Sunday, July 7, 2013

Bits Blog on Amazon - Apparently, Market Based Pricing is Evil

The NYTimes Bits Blog just had a post on book pricing and Amazon, and, well, it is a bit out to sea. For instance:

One consequence of this shift is that soon no one will know what a book’s “real” price is. Price will be determined by demand and perhaps by whim. 

The first sentence is pretty philosophical - what is anything's real price? The second sentence actually gives a pretty damn good answer: whatever the market will bear.

The entire piece is bemoans the fact that book prices now actually reflect market demand - and I am just scratching my head as to what the problem is here. In fact, the whole article is basically an implicit admission that the publishing houses are really pissed off that they no longer get to charge monopoly rents on books, artificially inflate prices, and take out a huge middleman fee. It is a de facto apologia of the really, really dated and anti-consumer practices of the publishing industry as a whole, draped in the sentimentality of losing the corner book store. Finally, if I never here the "people won't value _____ if they are cheap/free"argument again, it will be too soon.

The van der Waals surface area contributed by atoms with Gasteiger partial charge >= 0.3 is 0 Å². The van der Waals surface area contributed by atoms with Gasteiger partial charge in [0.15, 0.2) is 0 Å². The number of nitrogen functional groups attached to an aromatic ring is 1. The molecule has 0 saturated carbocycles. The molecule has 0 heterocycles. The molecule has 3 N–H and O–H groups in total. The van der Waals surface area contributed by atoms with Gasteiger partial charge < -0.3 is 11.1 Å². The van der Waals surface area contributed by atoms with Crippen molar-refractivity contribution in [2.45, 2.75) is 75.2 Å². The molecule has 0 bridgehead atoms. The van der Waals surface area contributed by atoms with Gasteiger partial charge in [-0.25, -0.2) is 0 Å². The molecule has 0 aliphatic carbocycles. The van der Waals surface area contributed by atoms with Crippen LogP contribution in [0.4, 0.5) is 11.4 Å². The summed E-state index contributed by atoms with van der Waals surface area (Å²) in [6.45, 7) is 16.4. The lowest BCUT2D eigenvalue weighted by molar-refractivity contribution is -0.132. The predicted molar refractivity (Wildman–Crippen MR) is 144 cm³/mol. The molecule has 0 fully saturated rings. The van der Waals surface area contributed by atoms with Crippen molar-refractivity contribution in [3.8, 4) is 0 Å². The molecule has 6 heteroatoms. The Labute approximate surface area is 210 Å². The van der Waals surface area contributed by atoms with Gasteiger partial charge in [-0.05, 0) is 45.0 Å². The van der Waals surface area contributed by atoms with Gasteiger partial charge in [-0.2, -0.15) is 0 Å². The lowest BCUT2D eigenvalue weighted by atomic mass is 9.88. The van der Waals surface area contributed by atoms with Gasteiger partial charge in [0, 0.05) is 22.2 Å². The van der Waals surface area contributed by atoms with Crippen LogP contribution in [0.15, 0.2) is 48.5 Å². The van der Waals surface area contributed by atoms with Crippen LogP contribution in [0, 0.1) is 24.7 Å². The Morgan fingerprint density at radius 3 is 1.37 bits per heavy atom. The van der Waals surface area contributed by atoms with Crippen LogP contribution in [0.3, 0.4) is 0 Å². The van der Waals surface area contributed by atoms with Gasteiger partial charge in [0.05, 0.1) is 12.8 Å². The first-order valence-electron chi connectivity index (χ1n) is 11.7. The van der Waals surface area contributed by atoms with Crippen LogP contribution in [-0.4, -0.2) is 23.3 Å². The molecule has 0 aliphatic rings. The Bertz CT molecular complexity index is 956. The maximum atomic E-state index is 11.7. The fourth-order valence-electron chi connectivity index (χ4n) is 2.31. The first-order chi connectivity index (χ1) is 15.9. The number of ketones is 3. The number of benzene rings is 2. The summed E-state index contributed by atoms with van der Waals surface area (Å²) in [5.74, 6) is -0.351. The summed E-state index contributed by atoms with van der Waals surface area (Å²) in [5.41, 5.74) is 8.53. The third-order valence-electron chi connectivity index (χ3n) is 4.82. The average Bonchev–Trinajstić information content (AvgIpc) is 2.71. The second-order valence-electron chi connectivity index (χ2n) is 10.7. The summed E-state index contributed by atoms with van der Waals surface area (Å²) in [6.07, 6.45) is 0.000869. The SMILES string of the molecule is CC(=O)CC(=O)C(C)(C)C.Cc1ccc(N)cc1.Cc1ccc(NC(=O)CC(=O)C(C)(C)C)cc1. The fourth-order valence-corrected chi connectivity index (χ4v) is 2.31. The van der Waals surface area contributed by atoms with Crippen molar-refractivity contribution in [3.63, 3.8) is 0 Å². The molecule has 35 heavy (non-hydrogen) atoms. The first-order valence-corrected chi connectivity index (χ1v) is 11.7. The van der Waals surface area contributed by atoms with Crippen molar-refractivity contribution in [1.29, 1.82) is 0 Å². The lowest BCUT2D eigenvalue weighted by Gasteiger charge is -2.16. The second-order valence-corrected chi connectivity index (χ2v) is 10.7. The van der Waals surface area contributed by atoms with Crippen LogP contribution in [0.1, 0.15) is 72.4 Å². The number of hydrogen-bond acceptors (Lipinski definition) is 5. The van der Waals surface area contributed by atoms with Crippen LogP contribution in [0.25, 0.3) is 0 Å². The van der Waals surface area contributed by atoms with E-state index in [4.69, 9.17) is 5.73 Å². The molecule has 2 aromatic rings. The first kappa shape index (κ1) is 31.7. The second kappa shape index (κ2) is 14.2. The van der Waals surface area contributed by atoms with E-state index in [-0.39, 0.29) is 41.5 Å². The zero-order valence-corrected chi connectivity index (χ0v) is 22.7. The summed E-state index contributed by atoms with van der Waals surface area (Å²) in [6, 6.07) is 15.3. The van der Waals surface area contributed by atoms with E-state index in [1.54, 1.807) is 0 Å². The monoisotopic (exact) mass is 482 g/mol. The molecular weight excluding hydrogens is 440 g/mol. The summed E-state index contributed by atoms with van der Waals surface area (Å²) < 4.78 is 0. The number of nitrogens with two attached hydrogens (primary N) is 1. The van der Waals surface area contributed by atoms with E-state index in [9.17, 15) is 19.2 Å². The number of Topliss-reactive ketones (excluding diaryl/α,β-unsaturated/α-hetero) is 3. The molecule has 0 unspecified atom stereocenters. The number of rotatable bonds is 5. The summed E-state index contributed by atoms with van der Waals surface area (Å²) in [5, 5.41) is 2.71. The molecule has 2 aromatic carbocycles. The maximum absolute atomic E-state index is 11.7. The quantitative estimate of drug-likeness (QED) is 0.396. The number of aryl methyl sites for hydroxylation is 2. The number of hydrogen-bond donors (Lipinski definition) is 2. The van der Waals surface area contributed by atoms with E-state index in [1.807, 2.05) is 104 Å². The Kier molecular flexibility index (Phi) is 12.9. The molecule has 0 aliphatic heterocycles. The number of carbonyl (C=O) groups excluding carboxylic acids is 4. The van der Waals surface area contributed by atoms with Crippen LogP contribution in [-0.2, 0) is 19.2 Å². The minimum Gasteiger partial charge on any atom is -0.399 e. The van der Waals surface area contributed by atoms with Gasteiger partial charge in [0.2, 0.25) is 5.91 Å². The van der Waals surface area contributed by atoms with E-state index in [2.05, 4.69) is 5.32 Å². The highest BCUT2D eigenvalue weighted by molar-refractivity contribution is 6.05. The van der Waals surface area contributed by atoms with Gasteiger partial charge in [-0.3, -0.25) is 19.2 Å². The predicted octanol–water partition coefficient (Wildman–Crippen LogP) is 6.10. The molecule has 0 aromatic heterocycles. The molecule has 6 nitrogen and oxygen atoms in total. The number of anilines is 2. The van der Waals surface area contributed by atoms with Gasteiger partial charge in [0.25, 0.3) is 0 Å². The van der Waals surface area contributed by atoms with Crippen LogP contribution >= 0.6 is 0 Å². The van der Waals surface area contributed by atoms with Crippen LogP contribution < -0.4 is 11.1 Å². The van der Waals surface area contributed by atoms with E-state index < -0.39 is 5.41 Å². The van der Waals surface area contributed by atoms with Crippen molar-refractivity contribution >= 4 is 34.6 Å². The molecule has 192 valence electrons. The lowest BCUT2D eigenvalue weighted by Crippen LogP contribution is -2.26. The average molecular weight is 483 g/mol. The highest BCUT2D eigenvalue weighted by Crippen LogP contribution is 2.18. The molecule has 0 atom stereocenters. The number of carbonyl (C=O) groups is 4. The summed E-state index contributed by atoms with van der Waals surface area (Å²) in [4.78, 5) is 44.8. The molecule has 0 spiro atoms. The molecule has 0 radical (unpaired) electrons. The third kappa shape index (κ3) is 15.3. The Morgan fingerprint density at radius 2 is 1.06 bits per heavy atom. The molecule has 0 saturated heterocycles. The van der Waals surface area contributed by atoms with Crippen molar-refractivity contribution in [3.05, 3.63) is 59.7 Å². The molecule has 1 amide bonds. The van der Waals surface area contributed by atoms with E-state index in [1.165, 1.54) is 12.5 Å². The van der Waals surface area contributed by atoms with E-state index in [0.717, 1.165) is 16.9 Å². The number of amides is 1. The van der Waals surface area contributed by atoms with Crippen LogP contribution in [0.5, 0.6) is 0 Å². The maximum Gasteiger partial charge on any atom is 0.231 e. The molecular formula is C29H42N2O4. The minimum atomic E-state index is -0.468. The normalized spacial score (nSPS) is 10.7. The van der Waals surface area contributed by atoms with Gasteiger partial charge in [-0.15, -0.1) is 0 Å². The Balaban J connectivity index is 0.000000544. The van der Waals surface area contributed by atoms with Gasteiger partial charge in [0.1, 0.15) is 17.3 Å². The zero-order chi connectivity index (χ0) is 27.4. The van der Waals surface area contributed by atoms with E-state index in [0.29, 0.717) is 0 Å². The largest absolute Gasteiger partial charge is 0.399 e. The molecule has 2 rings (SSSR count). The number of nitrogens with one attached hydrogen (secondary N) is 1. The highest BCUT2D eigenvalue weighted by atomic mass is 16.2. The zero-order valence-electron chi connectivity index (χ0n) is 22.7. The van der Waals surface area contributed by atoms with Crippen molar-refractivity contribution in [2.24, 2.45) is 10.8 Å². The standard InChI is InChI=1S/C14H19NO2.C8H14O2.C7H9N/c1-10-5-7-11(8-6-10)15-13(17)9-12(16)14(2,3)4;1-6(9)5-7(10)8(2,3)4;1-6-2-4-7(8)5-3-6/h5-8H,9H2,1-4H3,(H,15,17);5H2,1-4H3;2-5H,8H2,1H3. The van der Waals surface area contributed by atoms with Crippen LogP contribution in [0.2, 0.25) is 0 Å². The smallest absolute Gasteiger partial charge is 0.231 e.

Bits blog may want to consider changing its title to Luddite blog - I fully expect that next week will be a hagiography of the typewriter intertwined with the perils of touchscreen induced carpal tunnel syndrome.

Open Source is Totally Realistic: A reply to Rachelbythebay

Developer and author Rachel Kroll recently had kickstarter to fund development of a google reader replacement, which she named fred. She has just posted to her blog a response to the many comments "well why not just open source it?" She mentions a few points, and importantly reminds everyone that preparing software to be released into the wild as open source requires a whole bunch of work, which she would have to do for free.

Other than that, however, I think she misunderstands open source and how it works. She repeatedly states that she doesn't want to lose the ability to monetize her software - and that simply is irrelevant to open sourcing. If she were to release her software under a BSD or MIT license, she would still be 100% free to charge for distribution, access, support - all the normal things you charge for in software. Even if she chose to use the much more burdensome L/GPL, she would still be free to charge fees for licensing and distribution, she would just have more onerous conditions to live with. There is absolutely nothing stopping her from releasing the code as open source - and, quite possibly, to do so may actually encourage people to donate to another kickstarter. Open sourcing the results from her development would foster a sense of community ownership, and it would probably also speed development. In any event, whether or not software is open source is almost 100% irrelevant to whether you can charge for software.